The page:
Get back to reality, maybe?
As we have been informed by our Prime Minister that we have past our peak on the Covid19 outbreak, together with over a month of lockdown, there are whispers about the possibility of opening up the country and get back to some form of normality.
As discussed previously, as well as the issue towards how we will travel to our place of work, our offices will need to adapt to the new form of social distancing. We have already accustomed to this new phenomenon while queuing for our daily grocery or visiting our banks in the high street, but going back to work in an enclosed environment post-Covid19 will be a brand-new experience.
A brave new world
Several issues will need to be resolved. Firstly, what are the new guidance within an enclosed office environment? Maintaining a constant 2m distance is not always possible even in a supermarket, how will social distancing works in an office environment?
Secondly, the internal layout of all existing offices will have to be altered before workers can return. While prototypes are being developed on what it will look like and how it works, the design suggests a very spacious office environment, together with behavioural change, the consequence is it can accommodate less staff than before.
As a result, companies will need to rent more floor space should they want all their staff under one roof. With a possible post-Covid19 recession looming, together with market uncertainty around the globe, I am not convinced even high earning companies, such as in banking or technology, will make such investment in the current climate.
The big boys are having second thoughts
There are also signs that change may come in the long term, with big tenants such as Barclays Plc and Morgan Stanley are already thinking they may take up less office space to reduce their overhead.
Studies have also been carried out on how staffs feel about working from home (WFH), early indications are getting used to WFH is not as hard as anticipated and the practice also has a positive impact on their wellbeing. This will be a tell-tale sign to the bosses that the future of working must change, for the benefit of the employee and the bottom line of the companies.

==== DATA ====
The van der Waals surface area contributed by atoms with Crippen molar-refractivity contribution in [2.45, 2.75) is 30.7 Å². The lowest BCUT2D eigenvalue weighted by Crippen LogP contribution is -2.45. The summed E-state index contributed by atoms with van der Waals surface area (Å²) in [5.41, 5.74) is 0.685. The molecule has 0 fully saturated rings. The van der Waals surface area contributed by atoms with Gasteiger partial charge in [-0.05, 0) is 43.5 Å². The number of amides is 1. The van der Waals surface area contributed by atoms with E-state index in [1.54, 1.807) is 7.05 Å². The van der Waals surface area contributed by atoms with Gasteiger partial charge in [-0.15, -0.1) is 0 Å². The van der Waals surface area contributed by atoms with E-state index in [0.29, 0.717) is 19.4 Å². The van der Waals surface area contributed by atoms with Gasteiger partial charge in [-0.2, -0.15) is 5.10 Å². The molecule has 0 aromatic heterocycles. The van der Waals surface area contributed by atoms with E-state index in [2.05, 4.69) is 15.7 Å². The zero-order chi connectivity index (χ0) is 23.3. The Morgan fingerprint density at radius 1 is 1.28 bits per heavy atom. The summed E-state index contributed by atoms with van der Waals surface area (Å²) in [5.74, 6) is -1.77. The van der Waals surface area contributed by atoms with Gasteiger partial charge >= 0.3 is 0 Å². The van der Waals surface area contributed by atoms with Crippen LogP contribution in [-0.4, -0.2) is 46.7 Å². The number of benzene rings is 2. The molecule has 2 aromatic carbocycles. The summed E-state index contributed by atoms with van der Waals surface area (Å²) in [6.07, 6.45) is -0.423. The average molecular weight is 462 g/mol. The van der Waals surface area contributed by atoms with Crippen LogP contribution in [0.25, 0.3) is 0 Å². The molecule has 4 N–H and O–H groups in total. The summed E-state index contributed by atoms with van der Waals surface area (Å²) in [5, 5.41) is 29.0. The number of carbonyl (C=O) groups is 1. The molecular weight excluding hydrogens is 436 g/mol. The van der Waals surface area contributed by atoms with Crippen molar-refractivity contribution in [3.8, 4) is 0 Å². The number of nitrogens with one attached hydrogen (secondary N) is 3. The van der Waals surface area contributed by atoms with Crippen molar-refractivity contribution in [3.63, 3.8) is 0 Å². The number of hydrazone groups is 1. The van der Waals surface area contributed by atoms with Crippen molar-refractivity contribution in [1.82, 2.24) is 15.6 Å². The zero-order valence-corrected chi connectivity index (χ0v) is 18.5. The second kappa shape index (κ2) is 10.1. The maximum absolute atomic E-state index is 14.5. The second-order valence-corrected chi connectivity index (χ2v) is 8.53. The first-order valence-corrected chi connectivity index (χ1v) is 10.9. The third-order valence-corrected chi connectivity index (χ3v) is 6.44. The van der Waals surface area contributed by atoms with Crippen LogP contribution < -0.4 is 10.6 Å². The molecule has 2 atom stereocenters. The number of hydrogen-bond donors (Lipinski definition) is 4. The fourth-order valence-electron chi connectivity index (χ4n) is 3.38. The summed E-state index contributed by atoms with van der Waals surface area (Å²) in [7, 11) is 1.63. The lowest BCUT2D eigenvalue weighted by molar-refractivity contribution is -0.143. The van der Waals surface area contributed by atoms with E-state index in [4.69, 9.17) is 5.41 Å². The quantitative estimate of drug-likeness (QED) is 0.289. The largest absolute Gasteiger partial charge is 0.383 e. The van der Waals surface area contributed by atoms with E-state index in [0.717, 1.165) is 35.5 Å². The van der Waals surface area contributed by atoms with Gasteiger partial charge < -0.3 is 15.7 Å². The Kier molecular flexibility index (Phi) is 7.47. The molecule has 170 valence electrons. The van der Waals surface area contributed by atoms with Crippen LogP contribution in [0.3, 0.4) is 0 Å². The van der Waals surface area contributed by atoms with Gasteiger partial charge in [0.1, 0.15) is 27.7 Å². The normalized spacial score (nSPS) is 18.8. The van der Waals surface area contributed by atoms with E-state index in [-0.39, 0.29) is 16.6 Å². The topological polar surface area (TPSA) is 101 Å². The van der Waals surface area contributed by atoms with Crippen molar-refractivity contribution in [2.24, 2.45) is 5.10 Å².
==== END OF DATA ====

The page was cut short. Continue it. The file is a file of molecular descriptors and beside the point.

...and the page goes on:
A new kind of towns and cities?
What does this mean for our neighbourhoods, towns and cities? This could be the beginning of a big cultural shift, which started after the last recession in 2009 where freelancers are working with their laptops, using high street cafes or the members’ room of a museum as their office/meeting space. This will, as a result, breaks down the definition of an office or a place of work within our cities, it also begs the question if we need to continue to build large office buildings for it to have low occupancy due to low utilisation and the new rules of social distancing.
After all, if people can have a choice of working from home, or use a café with a nice view in the middle of a city as their meeting room, will they want to go back to the “old normal”? The question is, if we have this cultural shift, what do we need to do to our homes to accommodate this and how our high streets / cultural venues / town centres need to do to foster and support this new type of activities?